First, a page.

Truck drivers are regulated under federal and state law. Whenever important changes to truck driver regulations are made, they affect other drivers on the road, businesses, and critical industries. Truck drivers' responsibilities are far greater than an average automobile driver. Truck drivers must satisfy multiple requirements in order to legally operate, such as:
- Organized log books
- Standards for carrying hazardous materials
- Weight restrictions / load limitations
Recently, an Hours-of-Service Rule became effective for truck drivers on July 1, 2013. The new HOS Rule limits the maximum number of hours that a driver of a commercial motor vehicle can work in a one week period from 82 hours to 70 hours. These new regulations are being imposed to help reduce truck driver fatigue and accidents where truckers fall asleep at the wheel. However, the new requirements still allow truckers to drive 11 hours and work 14 hours per day.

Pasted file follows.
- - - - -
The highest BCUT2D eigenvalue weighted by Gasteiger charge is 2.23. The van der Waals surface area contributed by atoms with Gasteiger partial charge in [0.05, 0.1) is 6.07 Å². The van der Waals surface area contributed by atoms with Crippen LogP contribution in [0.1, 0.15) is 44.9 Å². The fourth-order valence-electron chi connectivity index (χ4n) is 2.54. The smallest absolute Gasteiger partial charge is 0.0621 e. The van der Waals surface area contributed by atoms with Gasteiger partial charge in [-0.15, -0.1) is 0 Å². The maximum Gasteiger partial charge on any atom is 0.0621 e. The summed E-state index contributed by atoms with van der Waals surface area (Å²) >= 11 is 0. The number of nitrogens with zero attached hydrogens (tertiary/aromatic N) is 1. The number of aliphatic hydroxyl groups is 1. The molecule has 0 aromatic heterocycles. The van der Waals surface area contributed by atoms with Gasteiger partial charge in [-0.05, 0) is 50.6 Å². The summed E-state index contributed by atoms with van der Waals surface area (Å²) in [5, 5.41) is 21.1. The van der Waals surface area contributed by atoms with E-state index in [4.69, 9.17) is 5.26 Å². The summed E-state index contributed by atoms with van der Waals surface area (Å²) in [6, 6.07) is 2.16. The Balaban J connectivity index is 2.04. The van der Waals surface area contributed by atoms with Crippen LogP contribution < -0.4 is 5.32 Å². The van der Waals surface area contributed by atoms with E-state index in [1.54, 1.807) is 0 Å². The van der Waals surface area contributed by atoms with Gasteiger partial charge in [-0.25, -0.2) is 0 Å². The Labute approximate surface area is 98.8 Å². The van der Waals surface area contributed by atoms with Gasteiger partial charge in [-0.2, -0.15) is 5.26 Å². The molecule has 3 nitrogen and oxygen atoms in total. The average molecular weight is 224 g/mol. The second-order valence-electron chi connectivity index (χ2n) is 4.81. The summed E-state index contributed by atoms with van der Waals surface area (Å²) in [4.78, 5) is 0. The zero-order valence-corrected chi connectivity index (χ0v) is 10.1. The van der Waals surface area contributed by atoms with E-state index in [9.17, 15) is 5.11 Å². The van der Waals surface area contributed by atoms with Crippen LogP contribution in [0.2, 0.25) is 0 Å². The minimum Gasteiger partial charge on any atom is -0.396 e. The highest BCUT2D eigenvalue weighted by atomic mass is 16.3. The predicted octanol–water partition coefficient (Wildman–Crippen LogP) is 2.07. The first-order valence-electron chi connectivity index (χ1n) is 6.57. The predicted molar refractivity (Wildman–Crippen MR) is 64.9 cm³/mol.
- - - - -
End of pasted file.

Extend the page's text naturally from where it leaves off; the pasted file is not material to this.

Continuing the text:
North Carolina, like most other states, has special permit and weight requirements for trucks. Additionally, North Carolina truck regulations have minimum insurance coverage requirements, as follows:
"The Motor Vehicle Laws of North Carolina states that any owner of a commercial motor vehicle shall have financial responsibility for the operation of the motor vehicle in an amount equal to that required for for-hire carriers transporting non-hazardous property in interstate or foreign commerce. (G.S. 20-309. a1) The minimum required is $750,000."
The US Department of Transportation operates the Federal Motor Carrier Safety Administration, which posts new truck driver regulations.